The driver and passenger told conflicting stories about their trip, Myers said. The deputy also smelled marijuana inside of the vehicle, Myers said.
City spends $1.7 million on ITS
Public safety will benefit by the Intelligent Transportation System with its implementation by the City of Edmond, said Steve Commons, assistant city manager.
More vehicles are added to traffic volume as Edmond’s population grows. ITS connects all of the city’s traffic signals in order to improve traffic flow in present time with greater efficiency, Commons said Wednesday.
“Some of that can be done through computer automation that tracks how traffic is changing,” Commons said.
Edmond church to host free eye clinic
An Edmond church and Feed the Children are partnering to provide a free eye clinic.
Individuals will be able to receive a free vision test and free prescription eye glasses from 9 a.m. to 3 p.m. Aug. 9 at the Waterloo Road Baptist Church, 3100 E. Waterloo Road. All ages are welcome and registration is not required.
July could be coolest in weather record books
With chances for soaking rains and unseasonably cool temperatures becoming frequent, a weather expert is increasingly convinced Oklahoma will end up with a historic July.
At mid-afternoon Tuesday, the National Weather Service forecast for Edmond called for the high Wednesday to be near 73 with a 90 percent chance of heavy rain, followed by the high Thursday near 78 with a 30 percent chance of showers.
Highs are expected to remain in the 80s into Monday.
Downtown Master Plan accepted by council
The 2014 Downtown Master Plan Study was accepted by a 3-0 vote Tuesday evening by the Edmond City Council.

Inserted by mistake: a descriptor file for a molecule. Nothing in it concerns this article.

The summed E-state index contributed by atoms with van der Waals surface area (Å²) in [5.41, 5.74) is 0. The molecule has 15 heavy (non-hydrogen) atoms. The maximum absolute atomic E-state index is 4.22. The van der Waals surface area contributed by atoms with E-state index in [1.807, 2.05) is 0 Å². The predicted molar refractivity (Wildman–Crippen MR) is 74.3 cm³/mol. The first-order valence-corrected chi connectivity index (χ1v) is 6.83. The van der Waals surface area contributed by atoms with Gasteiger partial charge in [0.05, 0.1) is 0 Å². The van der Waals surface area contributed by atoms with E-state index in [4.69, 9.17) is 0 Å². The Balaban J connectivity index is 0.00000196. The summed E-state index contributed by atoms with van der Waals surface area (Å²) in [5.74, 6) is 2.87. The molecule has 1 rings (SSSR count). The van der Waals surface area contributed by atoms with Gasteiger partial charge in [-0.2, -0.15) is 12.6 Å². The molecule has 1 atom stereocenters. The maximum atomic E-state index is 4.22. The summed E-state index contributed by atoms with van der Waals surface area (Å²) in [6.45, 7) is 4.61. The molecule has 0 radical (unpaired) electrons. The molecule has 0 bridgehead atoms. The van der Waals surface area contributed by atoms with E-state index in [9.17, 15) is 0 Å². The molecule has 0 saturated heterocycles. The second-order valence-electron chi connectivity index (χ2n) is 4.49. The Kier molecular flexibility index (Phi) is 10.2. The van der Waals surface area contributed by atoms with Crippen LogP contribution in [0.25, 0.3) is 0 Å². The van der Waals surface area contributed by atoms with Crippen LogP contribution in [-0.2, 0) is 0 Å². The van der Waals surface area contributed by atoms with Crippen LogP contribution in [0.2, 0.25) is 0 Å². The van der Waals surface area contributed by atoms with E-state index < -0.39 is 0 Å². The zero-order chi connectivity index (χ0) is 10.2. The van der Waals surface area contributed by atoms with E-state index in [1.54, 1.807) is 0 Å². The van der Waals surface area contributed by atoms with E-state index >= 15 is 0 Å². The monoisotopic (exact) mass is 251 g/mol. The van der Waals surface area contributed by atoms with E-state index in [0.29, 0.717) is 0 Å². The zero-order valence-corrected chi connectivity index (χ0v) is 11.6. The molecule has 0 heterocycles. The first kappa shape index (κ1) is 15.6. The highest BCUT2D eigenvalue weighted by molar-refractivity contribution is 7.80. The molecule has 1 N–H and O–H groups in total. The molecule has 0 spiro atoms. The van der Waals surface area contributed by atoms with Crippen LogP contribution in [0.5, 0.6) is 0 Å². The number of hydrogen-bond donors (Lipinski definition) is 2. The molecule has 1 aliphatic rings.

Fort Worth-based consulting group Freese and Nichols presented their final update to the 1998 Downtown Master Plan. The city hired the group at a cost of $300,000 to make recommendations for future development of Broadway in the central business district.
“There are clearly some short-term (parking) options that we feel should move forward,” said Cody Richardson, of Freese and Nichols consultants of Fort Worth. “Better signage at existing parking lots.”
UCO forensic volunteer wants to aid more agencies
A four-person group of forensic investigators who volunteer their time to help smaller Oklahoma police departments isn’t enough to meet demand, a member said.
Kama King, who recently completed her graduate research and will be a member of the faculty at the University of Central Oklahoma’s Forensic Science Institute, said outside of full-time jobs, members of the group volunteer to assist these agencies.
As her career progresses, King hopes to help establish a permanently funded organization available to any agency in the state to assist in remains recovery as well as related training.
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- DOC action could save $36.8 million annually